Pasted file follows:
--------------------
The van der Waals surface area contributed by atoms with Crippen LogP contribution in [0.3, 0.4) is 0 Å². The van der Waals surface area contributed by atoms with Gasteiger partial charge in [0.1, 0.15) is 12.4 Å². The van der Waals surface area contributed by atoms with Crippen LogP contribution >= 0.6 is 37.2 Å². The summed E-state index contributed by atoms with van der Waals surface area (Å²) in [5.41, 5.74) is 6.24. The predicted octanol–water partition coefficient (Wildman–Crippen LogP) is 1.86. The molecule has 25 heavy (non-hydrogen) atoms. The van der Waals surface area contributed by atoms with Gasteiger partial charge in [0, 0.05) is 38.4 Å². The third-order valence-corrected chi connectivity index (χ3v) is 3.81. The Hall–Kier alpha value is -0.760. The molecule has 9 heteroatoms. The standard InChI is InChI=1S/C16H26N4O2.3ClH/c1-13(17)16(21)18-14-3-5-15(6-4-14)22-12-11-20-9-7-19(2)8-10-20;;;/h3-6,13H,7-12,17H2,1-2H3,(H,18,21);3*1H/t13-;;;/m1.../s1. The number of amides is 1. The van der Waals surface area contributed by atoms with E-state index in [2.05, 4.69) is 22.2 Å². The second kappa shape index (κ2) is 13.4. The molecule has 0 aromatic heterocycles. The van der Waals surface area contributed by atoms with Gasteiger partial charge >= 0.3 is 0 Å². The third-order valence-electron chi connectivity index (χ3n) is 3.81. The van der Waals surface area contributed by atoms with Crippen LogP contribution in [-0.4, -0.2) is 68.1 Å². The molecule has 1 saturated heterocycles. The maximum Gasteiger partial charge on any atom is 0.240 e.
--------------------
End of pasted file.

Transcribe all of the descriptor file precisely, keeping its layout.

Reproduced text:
The van der Waals surface area contributed by atoms with Crippen LogP contribution in [0.3, 0.4) is 0 Å². The van der Waals surface area contributed by atoms with Gasteiger partial charge in [0.1, 0.15) is 12.4 Å². The van der Waals surface area contributed by atoms with Crippen LogP contribution >= 0.6 is 37.2 Å². The summed E-state index contributed by atoms with van der Waals surface area (Å²) in [5.41, 5.74) is 6.24. The predicted octanol–water partition coefficient (Wildman–Crippen LogP) is 1.86. The molecule has 25 heavy (non-hydrogen) atoms. The van der Waals surface area contributed by atoms with Gasteiger partial charge in [0, 0.05) is 38.4 Å². The third-order valence-corrected chi connectivity index (χ3v) is 3.81. The Hall–Kier alpha value is -0.760. The molecule has 9 heteroatoms. The standard InChI is InChI=1S/C16H26N4O2.3ClH/c1-13(17)16(21)18-14-3-5-15(6-4-14)22-12-11-20-9-7-19(2)8-10-20;;;/h3-6,13H,7-12,17H2,1-2H3,(H,18,21);3*1H/t13-;;;/m1.../s1. The number of amides is 1. The van der Waals surface area contributed by atoms with E-state index in [2.05, 4.69) is 22.2 Å². The second kappa shape index (κ2) is 13.4. The molecule has 0 aromatic heterocycles. The van der Waals surface area contributed by atoms with Gasteiger partial charge >= 0.3 is 0 Å². The third-order valence-electron chi connectivity index (χ3n) is 3.81. The van der Waals surface area contributed by atoms with Crippen LogP contribution in [-0.4, -0.2) is 68.1 Å². The molecule has 1 saturated heterocycles. The maximum Gasteiger partial charge on any atom is 0.240 e.